FEEDING BEHAVIOUR OF SIX BOTTLENOSE DOLPHIN NEWBORNS IN CONTROLLED ENVIRONMENT 1-2 Raffaella Tizzi, 2 Francesca Triossi, 1-3 Elisabetta Cancellieri and 3 Pier Attilio Accorsi 1Delfinario Rimini, Lungomare Tintori 2, 47921 Rimini, Italy. Email: raftizzi@tin.it 2Oceanomare-Delphis ONLUS, Via G. Marinuzzi 74, 00121 Roma, Italy. Email: danielasilvia.pace@gmail.com 3Dipartimento di Morfofisiologia Veterinaria e Produzioni Animali, Università degli Studi di Bologna, Via Tolara di Sopra 50, 40064 Ozzano Emilia (BO), Italy. Email: pierattilio.accorsi@unibo.it In cetaceans, the social organization of many species, included bottlenose dolphin (Tursiops truncatus), presents at its basis the mother-offspring relationship, as mothers provide the bulk of parental care by virtue of the nursing relationship. The relatively problematic access to lactating females and their calves has complicated studies of suckling behaviour so that early developmental profiles of feeding are almost completely lacking. The birth of six healthy bottlenose dolphin calves, in different periods in two distinct facilities, provided an opportunity for studying mother-calf interactions. The aim of the present investigation was to analyze, week by week, the newborns' feeding behavior throughout their first year of life. As a consequent goal, the study intended to identify suckling trends useful for newborns' healthiness diagnosis. The subjects of the study were two newborn bottlenose dolphin males, Tabo (1993) and Golia (1993) housed in Aquatic World Delphinarium (Cattolica, RN, Italy) together with two newborn female, Luna (1995) and Blue (1997), and two newborn males, Rocco (2003) and Lapo (2007), housed in the Rimini Delfinario (Italy). While Tabo, Luna, Rocco and Lapo were given birth by expert females, Golia and Blue were calves of first time mothers. Both facilities consisted in open-air pools with underwater windows for visual observations below the surface. Suckling behavior was systematically monitored from birth to 52 weeks of age of calves for a total of 1745 hours of observation. The sampling method applied was the "Focal animal sampling", with continuous recording sessions lasting 30-120 minutes. Observer 5.0 (Noldus) was used to calculate frequency and duration of the following parameters: hourly frequency of both a) suckling attempts and b) successful suckling episodes and, c) mean suckling time per feed. The highest frequency of unsuccessful suckling episodes was observed in the first week after the birth (2.70 ± 1.24 events/h). In this crucial period, mother's calving experience seems to be crucial as well as the role of newborn in finding the correct position of the nipples and in learning the correct suckling behavior. A progressive, clear decrease of nursing attempts was observed during the following weeks, with newborns going to perform almost only effective suckles since the second semester of life. The average time of first real suckling - entailing the insertion of the rostral tips into either of the mammary slits and the ensuing intake of milk - was 7.48 ± 8.95 hours after the birth, with a low of 3.20 hours in Lapo and a high of 20 hours in Golia. Regarding the successful suckling trend, the results underlined a very slight decrease of mean frequencies with the calves' growth (tendency line of the mean: y = -0.0099x + 0.5907, R2= -0.1724). The nursing tended to shift from about 3 events per hour in the first weeks (maximum value 3.8 events/h in the first week of life), to about two suckling bouts per hour in the rest of the period. The mean suckling time per feed remained between 3 and 5 seconds, with a maximum duration of 5.3 seconds expressed in the first week after the birth. As for suckling time trend, no significant variations appeared with calves' age. At the same manner, no preferences in the use of either of the mother's mammary slits emerged. During the first month of life, the feeding appeared often associated to a 90...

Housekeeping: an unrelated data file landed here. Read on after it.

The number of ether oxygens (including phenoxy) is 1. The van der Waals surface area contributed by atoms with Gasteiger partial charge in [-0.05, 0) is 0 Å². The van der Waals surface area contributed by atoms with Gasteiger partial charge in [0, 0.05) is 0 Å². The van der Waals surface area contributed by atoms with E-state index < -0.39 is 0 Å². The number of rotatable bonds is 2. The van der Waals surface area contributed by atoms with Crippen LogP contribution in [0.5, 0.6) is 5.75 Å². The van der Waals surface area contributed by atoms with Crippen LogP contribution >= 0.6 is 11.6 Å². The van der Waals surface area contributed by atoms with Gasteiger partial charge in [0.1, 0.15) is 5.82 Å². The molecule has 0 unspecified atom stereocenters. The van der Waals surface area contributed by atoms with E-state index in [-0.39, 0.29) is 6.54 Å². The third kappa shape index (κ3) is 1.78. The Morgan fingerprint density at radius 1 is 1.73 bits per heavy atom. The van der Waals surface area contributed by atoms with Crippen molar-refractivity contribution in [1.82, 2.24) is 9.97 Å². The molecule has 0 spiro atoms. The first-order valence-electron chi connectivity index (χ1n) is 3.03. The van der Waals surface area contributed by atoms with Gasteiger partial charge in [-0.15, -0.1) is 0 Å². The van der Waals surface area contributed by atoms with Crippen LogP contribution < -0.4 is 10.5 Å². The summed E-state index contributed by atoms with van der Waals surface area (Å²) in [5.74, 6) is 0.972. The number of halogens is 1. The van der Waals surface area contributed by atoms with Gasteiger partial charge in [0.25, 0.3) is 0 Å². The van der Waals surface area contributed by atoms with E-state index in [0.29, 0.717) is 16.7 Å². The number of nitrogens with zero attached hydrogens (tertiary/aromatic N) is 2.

Feeding behaviour of six bottlenose dolphin newborns in controlled environment